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AB-1791 Public contracts: state contracts: computer software.(2011-2012)

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AB1791:v97#DOCUMENT

Amended  IN  Assembly  April 26, 2012
Amended  IN  Assembly  March 29, 2012

CALIFORNIA LEGISLATURE— 2011–2012 REGULAR SESSION

Assembly Bill
No. 1791


Introduced  by  Assembly Member Buchanan
(Coauthor(s): Assembly Member Fong, Gatto, Hagman)
(Coauthor(s): Senator Lieu)

February 21, 2012


An act to add Chapter 3.1 (commencing with Section 12114) to Part 2 of Division 2 of the Public Contract Code, relating to public contracts.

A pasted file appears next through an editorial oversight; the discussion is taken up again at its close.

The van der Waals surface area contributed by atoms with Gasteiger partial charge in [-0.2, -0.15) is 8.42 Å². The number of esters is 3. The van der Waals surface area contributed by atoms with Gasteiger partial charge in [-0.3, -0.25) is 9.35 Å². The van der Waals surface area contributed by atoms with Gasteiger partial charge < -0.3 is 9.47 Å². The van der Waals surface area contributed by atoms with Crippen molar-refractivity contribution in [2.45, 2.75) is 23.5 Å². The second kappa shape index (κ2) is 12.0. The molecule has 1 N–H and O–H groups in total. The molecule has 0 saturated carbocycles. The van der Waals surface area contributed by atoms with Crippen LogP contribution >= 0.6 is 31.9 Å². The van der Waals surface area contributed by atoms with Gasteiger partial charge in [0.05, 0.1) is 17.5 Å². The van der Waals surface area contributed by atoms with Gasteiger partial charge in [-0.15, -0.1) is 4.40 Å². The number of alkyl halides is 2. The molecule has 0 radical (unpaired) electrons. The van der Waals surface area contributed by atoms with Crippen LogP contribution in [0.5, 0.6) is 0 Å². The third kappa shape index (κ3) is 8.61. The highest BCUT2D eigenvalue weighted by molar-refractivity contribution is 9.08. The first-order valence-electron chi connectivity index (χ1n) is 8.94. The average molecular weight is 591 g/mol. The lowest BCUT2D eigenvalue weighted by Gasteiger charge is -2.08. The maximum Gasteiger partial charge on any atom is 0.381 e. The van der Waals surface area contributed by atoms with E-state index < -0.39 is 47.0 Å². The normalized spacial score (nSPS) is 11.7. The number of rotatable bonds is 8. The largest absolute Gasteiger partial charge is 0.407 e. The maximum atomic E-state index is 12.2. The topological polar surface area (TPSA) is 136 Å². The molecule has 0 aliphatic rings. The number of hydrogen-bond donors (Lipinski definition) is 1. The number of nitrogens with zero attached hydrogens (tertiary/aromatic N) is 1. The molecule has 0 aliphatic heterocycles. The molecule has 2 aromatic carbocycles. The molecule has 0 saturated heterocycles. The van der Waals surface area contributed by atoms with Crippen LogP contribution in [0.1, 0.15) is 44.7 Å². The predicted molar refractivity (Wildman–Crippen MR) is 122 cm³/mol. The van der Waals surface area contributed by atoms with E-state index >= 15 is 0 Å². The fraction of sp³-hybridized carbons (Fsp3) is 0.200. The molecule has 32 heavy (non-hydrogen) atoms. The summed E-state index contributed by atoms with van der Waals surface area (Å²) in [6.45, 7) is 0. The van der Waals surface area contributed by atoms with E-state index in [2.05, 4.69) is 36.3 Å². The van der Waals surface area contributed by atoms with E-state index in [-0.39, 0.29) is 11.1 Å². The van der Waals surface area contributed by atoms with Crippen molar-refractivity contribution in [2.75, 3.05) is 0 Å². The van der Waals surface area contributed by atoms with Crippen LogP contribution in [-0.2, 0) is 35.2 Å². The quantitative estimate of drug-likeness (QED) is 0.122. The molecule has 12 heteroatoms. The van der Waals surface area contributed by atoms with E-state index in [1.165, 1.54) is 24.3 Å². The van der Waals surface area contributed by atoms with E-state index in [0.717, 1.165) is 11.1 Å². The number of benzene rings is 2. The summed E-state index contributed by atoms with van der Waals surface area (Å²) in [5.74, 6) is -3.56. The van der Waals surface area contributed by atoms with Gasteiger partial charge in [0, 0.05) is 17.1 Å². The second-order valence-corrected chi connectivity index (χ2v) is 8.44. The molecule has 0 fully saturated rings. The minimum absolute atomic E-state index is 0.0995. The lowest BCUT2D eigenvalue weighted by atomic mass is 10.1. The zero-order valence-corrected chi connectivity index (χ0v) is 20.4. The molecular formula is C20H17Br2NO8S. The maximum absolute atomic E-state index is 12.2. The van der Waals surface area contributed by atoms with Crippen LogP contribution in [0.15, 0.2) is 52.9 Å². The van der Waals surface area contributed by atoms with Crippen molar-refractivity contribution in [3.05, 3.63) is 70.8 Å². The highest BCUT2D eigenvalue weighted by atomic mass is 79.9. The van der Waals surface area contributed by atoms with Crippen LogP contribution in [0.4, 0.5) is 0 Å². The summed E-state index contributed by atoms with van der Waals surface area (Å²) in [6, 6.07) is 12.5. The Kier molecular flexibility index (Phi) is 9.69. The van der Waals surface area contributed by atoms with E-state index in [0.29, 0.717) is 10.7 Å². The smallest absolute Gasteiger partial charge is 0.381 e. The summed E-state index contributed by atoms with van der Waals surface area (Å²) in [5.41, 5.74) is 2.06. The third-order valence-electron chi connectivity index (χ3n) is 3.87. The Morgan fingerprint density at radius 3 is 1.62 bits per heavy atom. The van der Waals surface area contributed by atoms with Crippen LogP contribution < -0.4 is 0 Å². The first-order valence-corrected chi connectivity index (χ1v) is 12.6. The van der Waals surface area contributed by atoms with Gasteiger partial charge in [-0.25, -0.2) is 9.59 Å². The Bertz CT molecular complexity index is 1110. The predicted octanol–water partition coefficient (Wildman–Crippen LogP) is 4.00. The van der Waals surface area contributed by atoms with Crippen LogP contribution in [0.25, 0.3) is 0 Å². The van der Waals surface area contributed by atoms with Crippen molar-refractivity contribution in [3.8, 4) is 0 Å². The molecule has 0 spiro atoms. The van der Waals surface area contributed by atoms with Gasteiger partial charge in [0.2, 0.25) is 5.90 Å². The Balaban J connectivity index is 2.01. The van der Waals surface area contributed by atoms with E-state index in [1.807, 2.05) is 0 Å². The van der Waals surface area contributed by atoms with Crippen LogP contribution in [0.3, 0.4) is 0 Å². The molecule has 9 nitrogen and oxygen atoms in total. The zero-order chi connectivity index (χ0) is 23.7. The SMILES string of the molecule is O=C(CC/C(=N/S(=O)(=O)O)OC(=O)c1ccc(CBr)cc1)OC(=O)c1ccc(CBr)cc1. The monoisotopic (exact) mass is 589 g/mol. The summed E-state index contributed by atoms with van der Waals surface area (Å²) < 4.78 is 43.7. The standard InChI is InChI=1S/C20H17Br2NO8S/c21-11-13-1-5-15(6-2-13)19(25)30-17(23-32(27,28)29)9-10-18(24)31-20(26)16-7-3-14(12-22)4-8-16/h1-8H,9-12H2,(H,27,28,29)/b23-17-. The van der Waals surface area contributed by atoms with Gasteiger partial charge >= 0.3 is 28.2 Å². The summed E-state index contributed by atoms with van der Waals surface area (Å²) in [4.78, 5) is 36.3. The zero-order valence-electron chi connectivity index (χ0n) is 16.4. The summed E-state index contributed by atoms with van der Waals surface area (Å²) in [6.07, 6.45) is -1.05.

LEGISLATIVE COUNSEL'S DIGEST


AB 1791, as amended, Buchanan. Public contracts: state contracts: computer software.
Existing law requires the Department of General Services to maintain policies and procedures governing the acquisition and disposal of information technology goods and services. Existing law authorizes the Department of General Services to adopt rules and regulations as are necessary to govern the acquisition and disposal of information technology goods and services.

This bill would require state agencies executing or amending a contract with any contractor or supplier to require that contractor or supplier to certify, as provided, that it does not use unlawful computer software in its business operations. This bill would require a state agency and any contractor or supplier to resolve disputes regarding failure to certify or false certification, as provided.